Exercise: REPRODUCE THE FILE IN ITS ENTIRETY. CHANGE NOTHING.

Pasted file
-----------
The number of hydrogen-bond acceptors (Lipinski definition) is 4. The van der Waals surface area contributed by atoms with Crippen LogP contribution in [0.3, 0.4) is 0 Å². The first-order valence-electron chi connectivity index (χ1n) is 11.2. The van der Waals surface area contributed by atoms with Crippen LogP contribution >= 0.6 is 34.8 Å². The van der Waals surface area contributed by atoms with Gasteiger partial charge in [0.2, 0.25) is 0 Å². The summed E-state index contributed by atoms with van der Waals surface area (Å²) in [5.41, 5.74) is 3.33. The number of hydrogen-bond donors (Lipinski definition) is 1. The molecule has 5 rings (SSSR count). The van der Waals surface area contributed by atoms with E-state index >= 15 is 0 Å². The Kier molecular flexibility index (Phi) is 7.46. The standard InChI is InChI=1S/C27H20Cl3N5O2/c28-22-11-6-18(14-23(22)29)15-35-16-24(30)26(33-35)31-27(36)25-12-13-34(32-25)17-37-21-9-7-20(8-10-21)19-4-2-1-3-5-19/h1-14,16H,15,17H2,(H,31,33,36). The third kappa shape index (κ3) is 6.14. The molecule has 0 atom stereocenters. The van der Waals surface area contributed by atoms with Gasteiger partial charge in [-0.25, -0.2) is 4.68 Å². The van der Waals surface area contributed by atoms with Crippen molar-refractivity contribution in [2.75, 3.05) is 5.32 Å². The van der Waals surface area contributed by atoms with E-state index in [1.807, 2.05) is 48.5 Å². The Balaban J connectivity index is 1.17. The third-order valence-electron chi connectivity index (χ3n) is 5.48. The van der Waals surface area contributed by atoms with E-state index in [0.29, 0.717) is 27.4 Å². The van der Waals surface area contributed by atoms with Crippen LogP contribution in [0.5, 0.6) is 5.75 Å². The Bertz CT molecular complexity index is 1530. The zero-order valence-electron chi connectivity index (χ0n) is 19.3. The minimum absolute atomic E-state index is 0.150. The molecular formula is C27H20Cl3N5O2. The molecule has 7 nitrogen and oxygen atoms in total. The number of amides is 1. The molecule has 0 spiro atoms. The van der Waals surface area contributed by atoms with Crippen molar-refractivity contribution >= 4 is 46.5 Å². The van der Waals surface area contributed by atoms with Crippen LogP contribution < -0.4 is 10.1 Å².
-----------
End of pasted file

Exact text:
The number of hydrogen-bond acceptors (Lipinski definition) is 4. The van der Waals surface area contributed by atoms with Crippen LogP contribution in [0.3, 0.4) is 0 Å². The first-order valence-electron chi connectivity index (χ1n) is 11.2. The van der Waals surface area contributed by atoms with Crippen LogP contribution >= 0.6 is 34.8 Å². The van der Waals surface area contributed by atoms with Gasteiger partial charge in [0.2, 0.25) is 0 Å². The summed E-state index contributed by atoms with van der Waals surface area (Å²) in [5.41, 5.74) is 3.33. The number of hydrogen-bond donors (Lipinski definition) is 1. The molecule has 5 rings (SSSR count). The van der Waals surface area contributed by atoms with E-state index >= 15 is 0 Å². The Kier molecular flexibility index (Phi) is 7.46. The standard InChI is InChI=1S/C27H20Cl3N5O2/c28-22-11-6-18(14-23(22)29)15-35-16-24(30)26(33-35)31-27(36)25-12-13-34(32-25)17-37-21-9-7-20(8-10-21)19-4-2-1-3-5-19/h1-14,16H,15,17H2,(H,31,33,36). The third kappa shape index (κ3) is 6.14. The molecule has 0 atom stereocenters. The van der Waals surface area contributed by atoms with Gasteiger partial charge in [-0.25, -0.2) is 4.68 Å². The van der Waals surface area contributed by atoms with Crippen molar-refractivity contribution in [2.75, 3.05) is 5.32 Å². The van der Waals surface area contributed by atoms with E-state index in [1.807, 2.05) is 48.5 Å². The Balaban J connectivity index is 1.17. The third-order valence-electron chi connectivity index (χ3n) is 5.48. The van der Waals surface area contributed by atoms with E-state index in [0.29, 0.717) is 27.4 Å². The van der Waals surface area contributed by atoms with Crippen LogP contribution in [0.5, 0.6) is 5.75 Å². The Bertz CT molecular complexity index is 1530. The zero-order valence-electron chi connectivity index (χ0n) is 19.3. The minimum absolute atomic E-state index is 0.150. The molecular formula is C27H20Cl3N5O2. The molecule has 7 nitrogen and oxygen atoms in total. The number of amides is 1. The molecule has 0 spiro atoms. The van der Waals surface area contributed by atoms with Crippen molar-refractivity contribution >= 4 is 46.5 Å². The van der Waals surface area contributed by atoms with Crippen LogP contribution < -0.4 is 10.1 Å².